The Essential Essays, 1968–2002
James’s commentaries on 20th-century culture include reactions to WH Auden’s death, the media response to Germaine Greer’s writing and his thoughts on MGM musicals. This collection, originally published as As of This Writing, contains 49 essays, with postscripts penned in 2003 reflecting upon his earlier views.
Cambridge Companion to European Modernism
Contributors to this study of Modernist literature were asked to consider what ‘this cosmopolitan movement in the arts can teach us about life as a citizen of Europe and of the world’. The 15 essays examine Modernism within national and regional literatures – including studies of the former Habsburg Empire and pre-revolutionary Russia – but also discuss the movement across borders of ideas and forms and of writers such as Rilke, Joyce, Svevo and Maiakovskii. Off-mint.
The Spirit of Self-Help
A Life of Samuel Smiles
A worldwide sensation following its publication in 1859, Smiles’ Self-Help still influences our thinking about ‘the search for happiness’ in everyday life. This first biography of the man behind a modern phenomenon draws on his many other writings to trace how his ideas developed throughout his long life. It provides insights into the Victorians’ responses to their fast-changing world but also highlights the relevance of Smiles’ perspectives to today’s pressing questions about progress and freedom.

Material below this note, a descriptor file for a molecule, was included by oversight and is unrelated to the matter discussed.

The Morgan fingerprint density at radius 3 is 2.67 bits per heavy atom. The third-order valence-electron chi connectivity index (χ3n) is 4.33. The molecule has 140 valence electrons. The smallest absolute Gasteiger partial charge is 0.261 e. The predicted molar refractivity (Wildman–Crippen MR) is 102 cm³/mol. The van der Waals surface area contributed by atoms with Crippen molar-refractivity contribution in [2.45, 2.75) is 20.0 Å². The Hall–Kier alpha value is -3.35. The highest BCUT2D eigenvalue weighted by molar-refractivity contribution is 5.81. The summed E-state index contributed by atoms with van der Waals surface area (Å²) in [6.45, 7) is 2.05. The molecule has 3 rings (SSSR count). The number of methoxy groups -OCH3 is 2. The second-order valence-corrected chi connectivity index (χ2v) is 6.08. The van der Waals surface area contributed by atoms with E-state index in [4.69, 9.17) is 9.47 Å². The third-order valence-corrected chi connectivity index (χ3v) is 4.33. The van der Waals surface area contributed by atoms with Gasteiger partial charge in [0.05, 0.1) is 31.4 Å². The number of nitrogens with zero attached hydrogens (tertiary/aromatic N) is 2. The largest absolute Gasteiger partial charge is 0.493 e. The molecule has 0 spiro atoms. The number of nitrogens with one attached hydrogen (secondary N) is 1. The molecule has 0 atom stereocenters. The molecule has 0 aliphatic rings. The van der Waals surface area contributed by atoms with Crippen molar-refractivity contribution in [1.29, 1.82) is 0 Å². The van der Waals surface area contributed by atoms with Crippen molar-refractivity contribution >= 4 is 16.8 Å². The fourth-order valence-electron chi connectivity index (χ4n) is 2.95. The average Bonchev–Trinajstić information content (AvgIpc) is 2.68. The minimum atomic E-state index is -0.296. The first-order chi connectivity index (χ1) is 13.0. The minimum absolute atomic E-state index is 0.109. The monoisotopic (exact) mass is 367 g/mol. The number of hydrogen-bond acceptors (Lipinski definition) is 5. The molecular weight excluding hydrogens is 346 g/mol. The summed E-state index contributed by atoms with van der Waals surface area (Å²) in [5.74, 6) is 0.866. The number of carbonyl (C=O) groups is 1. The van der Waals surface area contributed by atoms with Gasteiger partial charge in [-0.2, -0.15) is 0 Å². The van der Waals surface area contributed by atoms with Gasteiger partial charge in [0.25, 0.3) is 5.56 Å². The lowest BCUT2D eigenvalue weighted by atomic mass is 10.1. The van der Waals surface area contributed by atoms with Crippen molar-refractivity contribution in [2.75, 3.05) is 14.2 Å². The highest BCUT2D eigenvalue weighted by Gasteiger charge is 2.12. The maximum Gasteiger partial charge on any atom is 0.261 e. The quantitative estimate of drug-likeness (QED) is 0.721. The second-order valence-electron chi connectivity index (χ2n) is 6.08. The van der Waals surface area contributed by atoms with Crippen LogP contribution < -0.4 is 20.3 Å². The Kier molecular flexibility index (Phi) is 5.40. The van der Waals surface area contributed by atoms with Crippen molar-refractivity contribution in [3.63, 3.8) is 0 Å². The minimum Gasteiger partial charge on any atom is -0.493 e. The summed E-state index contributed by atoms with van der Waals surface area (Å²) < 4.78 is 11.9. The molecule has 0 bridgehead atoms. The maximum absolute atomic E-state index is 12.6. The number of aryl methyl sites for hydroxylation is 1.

The Pocket Essential Guide to Fiction, Film and TV
Identifying Ellis Peters’ Cadfael books as a starting point for a huge expansion in the writing of historical crime, this review of the genre profiles key writers, novels, TV programmes and films, and includes a number of interviews with authors.
A Father, a Son and an Epic
When Mendelsohn was preparing to teach an undergraduate seminar on Homer’s Odyssey his 81-year-old father asked to join the classes. In this combination of memoir and literary criticism, the two men explore the epic together and take a Mediterranean cruise to follow in Odysseus’ footsteps. Through the ancient poem’s timeless themes the classicist and retired research scientist come to know each other better and gradually uncover long-buried secrets about their own family relationships.
Memories of a Meltdown
An Egyptian Between Moscow and Chernobyl
Mohamed Makhzangi was an Egyptian doctor studying in Kiev in April 1986 when the nuclear reactor exploded at Chernobyl, just 85 kilometres away. This book is his literary response, as an exile, to the tragedy of radiation and lies that befell the Soviet people.
When They Go Low, We Go High
Speeches that Shaped the World – and Why We Need Them
An experienced speechwriter for politicians including Tony Blair, Philip Collins explains how the right words, at the right time, can change the world. His analysis of 25 great speeches, by Pericles, Lincoln, Emmeline Pankhurst, Churchill, Martin Luther King, Nelson Mandela and others, demonstrates how oratory can shape national identity, give voice to the people, and establish peace in place of war. In an age of fake news and populism, he argues, attention to how democratic ideas are expressed is more important than ever.